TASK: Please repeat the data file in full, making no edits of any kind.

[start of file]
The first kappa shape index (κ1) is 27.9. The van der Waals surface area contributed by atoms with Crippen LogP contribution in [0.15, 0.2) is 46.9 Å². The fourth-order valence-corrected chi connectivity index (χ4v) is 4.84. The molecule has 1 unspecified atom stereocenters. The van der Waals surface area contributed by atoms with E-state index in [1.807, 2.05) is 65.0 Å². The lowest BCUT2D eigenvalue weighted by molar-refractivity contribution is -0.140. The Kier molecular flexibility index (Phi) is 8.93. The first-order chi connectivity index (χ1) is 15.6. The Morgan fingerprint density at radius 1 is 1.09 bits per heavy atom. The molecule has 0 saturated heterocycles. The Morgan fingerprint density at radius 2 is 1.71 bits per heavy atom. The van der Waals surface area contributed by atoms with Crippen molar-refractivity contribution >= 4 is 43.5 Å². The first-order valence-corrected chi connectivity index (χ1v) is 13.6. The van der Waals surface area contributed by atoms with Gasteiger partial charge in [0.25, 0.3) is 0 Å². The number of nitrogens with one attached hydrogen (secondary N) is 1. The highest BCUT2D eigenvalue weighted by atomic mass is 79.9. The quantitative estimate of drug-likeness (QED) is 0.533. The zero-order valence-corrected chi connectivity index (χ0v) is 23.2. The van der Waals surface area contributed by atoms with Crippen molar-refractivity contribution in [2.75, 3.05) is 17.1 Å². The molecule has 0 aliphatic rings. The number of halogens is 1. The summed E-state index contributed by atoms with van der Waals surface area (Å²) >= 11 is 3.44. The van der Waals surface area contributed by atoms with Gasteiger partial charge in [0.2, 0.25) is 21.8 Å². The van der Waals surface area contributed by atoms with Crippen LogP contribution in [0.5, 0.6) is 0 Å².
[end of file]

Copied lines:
The first kappa shape index (κ1) is 27.9. The van der Waals surface area contributed by atoms with Crippen LogP contribution in [0.15, 0.2) is 46.9 Å². The fourth-order valence-corrected chi connectivity index (χ4v) is 4.84. The molecule has 1 unspecified atom stereocenters. The van der Waals surface area contributed by atoms with E-state index in [1.807, 2.05) is 65.0 Å². The lowest BCUT2D eigenvalue weighted by molar-refractivity contribution is -0.140. The Kier molecular flexibility index (Phi) is 8.93. The first-order chi connectivity index (χ1) is 15.6. The Morgan fingerprint density at radius 1 is 1.09 bits per heavy atom. The molecule has 0 saturated heterocycles. The Morgan fingerprint density at radius 2 is 1.71 bits per heavy atom. The van der Waals surface area contributed by atoms with Crippen molar-refractivity contribution >= 4 is 43.5 Å². The first-order valence-corrected chi connectivity index (χ1v) is 13.6. The van der Waals surface area contributed by atoms with Gasteiger partial charge in [0.25, 0.3) is 0 Å². The number of nitrogens with one attached hydrogen (secondary N) is 1. The highest BCUT2D eigenvalue weighted by atomic mass is 79.9. The quantitative estimate of drug-likeness (QED) is 0.533. The zero-order valence-corrected chi connectivity index (χ0v) is 23.2. The van der Waals surface area contributed by atoms with Crippen molar-refractivity contribution in [2.75, 3.05) is 17.1 Å². The molecule has 0 aliphatic rings. The number of halogens is 1. The summed E-state index contributed by atoms with van der Waals surface area (Å²) >= 11 is 3.44. The van der Waals surface area contributed by atoms with Gasteiger partial charge in [0.2, 0.25) is 21.8 Å². The van der Waals surface area contributed by atoms with Crippen LogP contribution in [0.5, 0.6) is 0 Å².